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RE: Diagnostic Ultrasound (Michael Forman, DPM)

From: Thomas Graziano, DPM, MD


I submit that those who use ultrasound for plantar fascial and neuroma injections are doing so for billing purposes. I'm not being critical.  It's fine to bill for advanced technological modalities if you have them at your disposal. But please don't do so under the guise that ultrasound-guided injections are more precise or accurate for these conditions. Let's not kill a mouse with an elephant gun. How about palpating the medial calcaneal tuberosity or the distal intermetatarsal space respectively prior to giving the injection. I think that a "series of 3 steroid injections" are bound to hit their target, even without using ultrasound guidance. Some "with and without" ultrasound guidance outcome studies are probably in order.

Thomas Graziano, DPM, MD, Clifton, NJ,

Other messages in this thread:



RE: Vasyli Medical Affiliates Program  (Eric Simmons, DPM)

From: R. Andy Dale, DPM, Michael Forman, DPM

This is the company that makes Orthaheel sandals and shoes. I find this is a good sandal with a built-in arch support. About every female patient I see, starting in spring, asks me about sandal recommendations. I contacted Orthaheel and they sent me a booklet with pictures of different types of Orthaheel sandals. They send you a sticker to put on each booklet with a coupon code. If patients put this coupon code into the website, they get free shipping and the doc gets 10% of the cost of the sandals the patient buys. Orthaheel also sent me two sandals to show patients, and patients appreciate that. 

Last year, Orthaheel sent me a check for about $40. It's not much, but if it helps to get patients better, that's all that counts. I find these sandals help heel pain and PT tendinitis patients the most. Vasyli has a program where you can sell their shoes and sandals in your office too. If you do that and sell a certain number of shoes/sandals, you are sent a free stand with different shoes and sandals. But, you have to store the different models and sizes of shoes somewhere. I've been thinking of starting to sell the Orthaheel shoes. The Orthaheel shoes can be bought on websites other than Orthaheel, but they are older models, I think. I've heard of sandals made with a custom orthotic insole which would likely help more than Orthaheel, but of course costs more.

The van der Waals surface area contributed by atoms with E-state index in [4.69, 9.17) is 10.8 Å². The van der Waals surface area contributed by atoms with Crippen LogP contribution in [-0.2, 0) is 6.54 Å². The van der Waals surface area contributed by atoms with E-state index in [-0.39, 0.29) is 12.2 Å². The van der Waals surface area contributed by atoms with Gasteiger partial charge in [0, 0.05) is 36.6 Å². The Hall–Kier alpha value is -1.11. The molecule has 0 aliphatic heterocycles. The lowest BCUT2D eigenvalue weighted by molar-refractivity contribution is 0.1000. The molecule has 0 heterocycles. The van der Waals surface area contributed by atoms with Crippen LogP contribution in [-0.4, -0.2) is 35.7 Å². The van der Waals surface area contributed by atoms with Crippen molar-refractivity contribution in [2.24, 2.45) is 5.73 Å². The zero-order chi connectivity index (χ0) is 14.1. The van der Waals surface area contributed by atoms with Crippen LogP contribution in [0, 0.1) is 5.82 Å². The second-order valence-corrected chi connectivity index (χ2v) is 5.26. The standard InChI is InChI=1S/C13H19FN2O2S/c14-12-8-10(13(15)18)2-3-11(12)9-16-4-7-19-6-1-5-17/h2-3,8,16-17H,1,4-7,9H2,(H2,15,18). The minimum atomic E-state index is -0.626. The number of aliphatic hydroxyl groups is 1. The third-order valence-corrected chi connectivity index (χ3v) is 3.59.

R. Andy Dale, DPM, Clarksburg, WV,

Dr. Eric Simmons mentions that a doctor can receive a 10% rebate on any product purchased by a patient whom you referred to them. I believe this may be a violation of the Stark Laws. You cannot  receive anything of value for making a referral. I believe that Vasyli is headquartered in Australia. They may not have the same laws as we do in this regard. JUST DON'T.

Michael Forman, DPM, Cleveland, OH,



RE:  Inexpensive Cast Cutter (Tom Fitzsimons)

From: Ross E. Taubman, DPM, Joseph Borreggine, DPM

PICA’s policy does not set the standard of care, and as such, does not tell our policyholders what they can or cannot use in their practice. Rather, PICA’s policy covers our policyholders for the entire scope of practice in a given state. That scope of practice is determined by the individual’s state licensing board. As long as a policyholder has a valid license and is practicing within their scope of practice, PICA will cover their claims, as long as all other policy provisions are met.

Ross E. Taubman, DPM, PICA President and Chief Medical Officer,

Here is a malpractice case on the improper use of a cast it really does matter what device you use to remove a cast...if you use it improperly and cause an injury, then you may be liable.

Joseph Borreggine, DPM, Charleston, IL,



RE:  SudoScan (Howard Dinowitz, DPM)

From: Lloyd S. Smith, DPM

As someone who has spent almost 20 years reviewing code values for APMA at the RUC, I wonder how our colleagues are coding for this new technology. Typically, CPT and RUC lag behind the adoption of new procedures and devices. In reviewing the information on the company website, I struggle trying to find an appropriate code and, in turn, determining a value for the procedure.